New York Times best-selling author Sandra Brown made the transition from writing romance to thrillers more than two decades ago, but, happily for those of us who love a good love story, the Texas native still manages to incorporate a good romance into her novels.
Her latest work, Deadline, is no exception. It is the story of Dawson Scott, a respected journalist, who is back from Afghanistan trying to recover from his experiences, when he gets a call from a source inside the FBI that sets him hot on the trail of domestic terrorists who have eluded capture for decades. Along the way, he finds himself developing feelings for the ex-wife of one of the subjects of his investigation and her two young sons, even as he becomes a suspect himself.
As the author of 62 New York Times bestsellers, Brown has had a lot of time to write on the subject of love. But more importantly, she has lived it, having been married to husband Michael Brown (with whom she has two children and four grandchildren) for 45 years.
In this exclusive interview for eHarmony, the winner of the Romance Writers of America’s Lifetime Achievement Award shares what she has learned about love.
eH: What do you love most about your life now?
SB: I’m in a good place all around. Career-wise, I work just as hard as ever, but I love the work. I have four grandsons, and grandchildren are a special blessing of being this age. I’m enjoying my children now as adults. We can be friends, and I’m best friends with both, as well as with their spouses. My husband, Michael, and I don’t have to account to anyone except each other. We have a freedom we didn’t have when we were younger.
eH: Is it more important to be loved or to love?
SB: Loving and being loved are equally important. You might not recognize love when it’s extended to you if you’ve never extended it to someone else.
eH: What is the hardest thing about love?
SB: The hardest thing about love is accepting how imperfect human love is. It’s wonderful! Glorious! Blissful! But it’s always going to be flawed because people are flawed. Only God’s love is perfect and absolute.
eH: When would you say was the first time you really found love?
SB: I remember a moment: Michael and I had met over the summer while working together. In the fall, we returned to our respective colleges, which were in separate states. For the next couple of months, we wrote letters. (This was long before email and texting. We actually used the U.S. postal service!) I counted the days until I could see him again. I opened the door to him, saw his smile, and felt this burst of joy. I knew I would be crushed if he wasn’t in my life for good.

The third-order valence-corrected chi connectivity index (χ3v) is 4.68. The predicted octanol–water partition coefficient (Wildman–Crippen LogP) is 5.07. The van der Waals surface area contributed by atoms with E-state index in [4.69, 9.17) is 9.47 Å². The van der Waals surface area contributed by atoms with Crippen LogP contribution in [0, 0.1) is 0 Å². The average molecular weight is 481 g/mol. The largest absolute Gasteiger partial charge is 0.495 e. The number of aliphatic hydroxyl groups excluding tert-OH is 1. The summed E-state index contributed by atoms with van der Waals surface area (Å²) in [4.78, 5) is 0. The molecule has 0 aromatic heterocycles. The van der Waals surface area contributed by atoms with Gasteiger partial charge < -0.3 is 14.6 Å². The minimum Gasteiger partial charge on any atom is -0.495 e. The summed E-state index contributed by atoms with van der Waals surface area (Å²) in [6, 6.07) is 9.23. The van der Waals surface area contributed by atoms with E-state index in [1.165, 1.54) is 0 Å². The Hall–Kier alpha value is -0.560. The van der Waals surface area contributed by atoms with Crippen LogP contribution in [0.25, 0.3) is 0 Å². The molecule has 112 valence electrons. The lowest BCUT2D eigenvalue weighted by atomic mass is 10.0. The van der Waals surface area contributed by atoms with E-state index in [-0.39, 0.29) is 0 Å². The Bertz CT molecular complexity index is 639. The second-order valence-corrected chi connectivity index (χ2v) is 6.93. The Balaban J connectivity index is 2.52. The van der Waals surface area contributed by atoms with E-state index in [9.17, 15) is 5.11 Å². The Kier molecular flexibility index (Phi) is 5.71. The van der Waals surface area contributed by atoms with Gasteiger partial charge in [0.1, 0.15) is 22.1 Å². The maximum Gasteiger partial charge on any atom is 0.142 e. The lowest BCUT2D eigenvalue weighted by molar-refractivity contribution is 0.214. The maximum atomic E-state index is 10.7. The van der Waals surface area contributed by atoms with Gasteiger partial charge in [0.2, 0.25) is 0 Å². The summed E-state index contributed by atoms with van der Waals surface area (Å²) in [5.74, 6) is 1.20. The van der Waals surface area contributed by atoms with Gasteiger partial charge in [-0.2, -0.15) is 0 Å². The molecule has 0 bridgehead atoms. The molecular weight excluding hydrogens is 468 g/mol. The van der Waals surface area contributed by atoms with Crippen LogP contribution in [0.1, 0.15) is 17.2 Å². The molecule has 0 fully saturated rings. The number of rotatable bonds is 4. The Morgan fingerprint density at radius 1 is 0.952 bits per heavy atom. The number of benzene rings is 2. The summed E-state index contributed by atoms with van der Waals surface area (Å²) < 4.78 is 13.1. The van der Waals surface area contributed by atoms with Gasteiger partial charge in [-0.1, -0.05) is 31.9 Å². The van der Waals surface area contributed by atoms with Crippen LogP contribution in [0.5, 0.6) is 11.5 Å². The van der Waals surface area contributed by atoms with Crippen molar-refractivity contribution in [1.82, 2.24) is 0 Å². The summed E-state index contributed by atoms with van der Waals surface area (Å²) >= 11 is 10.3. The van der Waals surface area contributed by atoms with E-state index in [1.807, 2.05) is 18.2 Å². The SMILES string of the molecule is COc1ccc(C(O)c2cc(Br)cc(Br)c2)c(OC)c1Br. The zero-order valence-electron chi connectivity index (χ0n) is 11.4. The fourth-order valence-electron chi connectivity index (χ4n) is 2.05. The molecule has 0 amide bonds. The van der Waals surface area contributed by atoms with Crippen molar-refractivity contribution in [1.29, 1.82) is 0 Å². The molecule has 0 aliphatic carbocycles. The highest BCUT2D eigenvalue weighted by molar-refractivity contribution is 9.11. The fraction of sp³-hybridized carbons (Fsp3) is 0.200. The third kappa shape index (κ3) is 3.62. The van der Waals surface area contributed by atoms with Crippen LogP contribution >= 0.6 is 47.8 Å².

eH: How do you know if someone is The One?
SB: I advise anyone not to look for a partner that you want to be with when everything is happy and sunny. Instead, seek the person you want with you when times are the darkest. He/she is The One.
eH: What do you think one needs in a partner to make the relationship successful?
SB: Humor. Be lovers, but also be good friends.
eH: What advice would you give to those struggling with self-love — and those who are still looking for love?
SB: I know of many relationships that failed because one partner tried to make the other happy. It’s exhausting to keep your head above water while trying to buoy someone else. It’s also impossible. You flounder in disappointment until you drown. So I would advise that one not enter into a relationship where one partner is dependent on the other for happiness, or – worse – where you’re co-dependent. Each individual is responsible for his/her own happiness, and that’s found within, not without.
eH: Did becoming a mother deepen your ability to love?
SB: Parenthood taught me patience to an extent that it had never been tested before! I learned that it’s okay to be mad at someone you love to distraction and would lay down your life for. I would go so far as to say that if a parent doesn’t get angry at a child for breaking rules or for behaving irresponsibly, then maybe that parent doesn’t love the child quite enough.
eH: How do you think being a public figure has affected your ability to find love and be loved?
SB: I wasn’t a public figure when I met my husband and had my children. But I credit my family for helping me realize my dream. My husband was 100 percent supportive when I began writing, and he continues to be. To my children, I was and still am “mom,” not Sandra Brown. They’re not nearly as impressed by the name and photo on the book jackets as they are by the amount of hard work I had to do to get here. They continue to be my staunchest fans, who love me no matter what.
Image courtesy: Andrew Eccles